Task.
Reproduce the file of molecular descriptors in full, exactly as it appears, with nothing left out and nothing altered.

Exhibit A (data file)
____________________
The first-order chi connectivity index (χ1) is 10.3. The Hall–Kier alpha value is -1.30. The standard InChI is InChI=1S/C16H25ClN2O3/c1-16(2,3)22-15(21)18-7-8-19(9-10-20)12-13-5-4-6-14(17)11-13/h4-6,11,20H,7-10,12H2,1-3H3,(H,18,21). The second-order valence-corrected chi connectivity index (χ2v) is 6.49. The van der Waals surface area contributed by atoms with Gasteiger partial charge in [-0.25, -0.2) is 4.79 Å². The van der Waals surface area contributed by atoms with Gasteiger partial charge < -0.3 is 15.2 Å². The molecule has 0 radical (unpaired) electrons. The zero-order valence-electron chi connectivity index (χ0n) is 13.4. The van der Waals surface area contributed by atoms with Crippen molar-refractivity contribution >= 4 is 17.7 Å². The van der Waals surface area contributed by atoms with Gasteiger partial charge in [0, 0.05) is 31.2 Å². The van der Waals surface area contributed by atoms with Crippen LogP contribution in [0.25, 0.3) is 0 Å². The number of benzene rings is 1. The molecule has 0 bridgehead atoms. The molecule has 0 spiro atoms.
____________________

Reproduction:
The first-order chi connectivity index (χ1) is 10.3. The Hall–Kier alpha value is -1.30. The standard InChI is InChI=1S/C16H25ClN2O3/c1-16(2,3)22-15(21)18-7-8-19(9-10-20)12-13-5-4-6-14(17)11-13/h4-6,11,20H,7-10,12H2,1-3H3,(H,18,21). The second-order valence-corrected chi connectivity index (χ2v) is 6.49. The van der Waals surface area contributed by atoms with Gasteiger partial charge in [-0.25, -0.2) is 4.79 Å². The van der Waals surface area contributed by atoms with Gasteiger partial charge < -0.3 is 15.2 Å². The molecule has 0 radical (unpaired) electrons. The zero-order valence-electron chi connectivity index (χ0n) is 13.4. The van der Waals surface area contributed by atoms with Crippen molar-refractivity contribution >= 4 is 17.7 Å². The van der Waals surface area contributed by atoms with Gasteiger partial charge in [0, 0.05) is 31.2 Å². The van der Waals surface area contributed by atoms with Crippen LogP contribution in [0.25, 0.3) is 0 Å². The number of benzene rings is 1. The molecule has 0 bridgehead atoms. The molecule has 0 spiro atoms.